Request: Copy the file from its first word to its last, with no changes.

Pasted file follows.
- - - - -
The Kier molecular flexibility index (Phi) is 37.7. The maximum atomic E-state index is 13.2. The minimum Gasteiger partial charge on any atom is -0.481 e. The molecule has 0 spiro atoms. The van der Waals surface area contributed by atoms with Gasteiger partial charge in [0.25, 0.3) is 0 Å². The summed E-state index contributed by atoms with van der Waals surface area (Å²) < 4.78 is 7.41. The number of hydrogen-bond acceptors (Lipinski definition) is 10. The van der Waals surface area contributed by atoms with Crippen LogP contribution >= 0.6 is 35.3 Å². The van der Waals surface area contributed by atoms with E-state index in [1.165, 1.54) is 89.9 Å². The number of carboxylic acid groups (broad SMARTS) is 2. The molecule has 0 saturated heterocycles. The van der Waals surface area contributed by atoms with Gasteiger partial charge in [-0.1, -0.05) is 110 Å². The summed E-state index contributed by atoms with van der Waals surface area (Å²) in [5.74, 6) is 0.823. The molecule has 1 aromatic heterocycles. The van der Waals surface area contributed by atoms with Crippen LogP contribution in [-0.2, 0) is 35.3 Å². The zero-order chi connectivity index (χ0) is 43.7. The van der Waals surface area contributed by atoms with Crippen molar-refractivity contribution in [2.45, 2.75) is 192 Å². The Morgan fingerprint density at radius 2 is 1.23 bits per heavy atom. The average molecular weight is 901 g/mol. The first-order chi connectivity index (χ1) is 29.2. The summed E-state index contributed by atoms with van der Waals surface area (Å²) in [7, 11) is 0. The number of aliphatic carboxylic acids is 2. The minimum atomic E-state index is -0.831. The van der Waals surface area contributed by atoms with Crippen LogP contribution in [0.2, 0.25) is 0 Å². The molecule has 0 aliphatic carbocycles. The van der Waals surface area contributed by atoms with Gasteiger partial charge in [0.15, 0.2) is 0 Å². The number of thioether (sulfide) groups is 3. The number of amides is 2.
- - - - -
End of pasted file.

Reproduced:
The Kier molecular flexibility index (Phi) is 37.7. The maximum atomic E-state index is 13.2. The minimum Gasteiger partial charge on any atom is -0.481 e. The molecule has 0 spiro atoms. The van der Waals surface area contributed by atoms with Gasteiger partial charge in [0.25, 0.3) is 0 Å². The summed E-state index contributed by atoms with van der Waals surface area (Å²) < 4.78 is 7.41. The number of hydrogen-bond acceptors (Lipinski definition) is 10. The van der Waals surface area contributed by atoms with Crippen LogP contribution >= 0.6 is 35.3 Å². The van der Waals surface area contributed by atoms with E-state index in [1.165, 1.54) is 89.9 Å². The number of carboxylic acid groups (broad SMARTS) is 2. The molecule has 0 saturated heterocycles. The van der Waals surface area contributed by atoms with Gasteiger partial charge in [-0.1, -0.05) is 110 Å². The summed E-state index contributed by atoms with van der Waals surface area (Å²) in [5.74, 6) is 0.823. The molecule has 1 aromatic heterocycles. The van der Waals surface area contributed by atoms with Crippen LogP contribution in [-0.2, 0) is 35.3 Å². The zero-order chi connectivity index (χ0) is 43.7. The van der Waals surface area contributed by atoms with Crippen molar-refractivity contribution in [2.45, 2.75) is 192 Å². The Morgan fingerprint density at radius 2 is 1.23 bits per heavy atom. The average molecular weight is 901 g/mol. The first-order chi connectivity index (χ1) is 29.2. The summed E-state index contributed by atoms with van der Waals surface area (Å²) in [7, 11) is 0. The number of aliphatic carboxylic acids is 2. The minimum atomic E-state index is -0.831. The van der Waals surface area contributed by atoms with Crippen LogP contribution in [0.2, 0.25) is 0 Å². The molecule has 0 aliphatic carbocycles. The van der Waals surface area contributed by atoms with Gasteiger partial charge in [0.15, 0.2) is 0 Å². The number of thioether (sulfide) groups is 3. The number of amides is 2.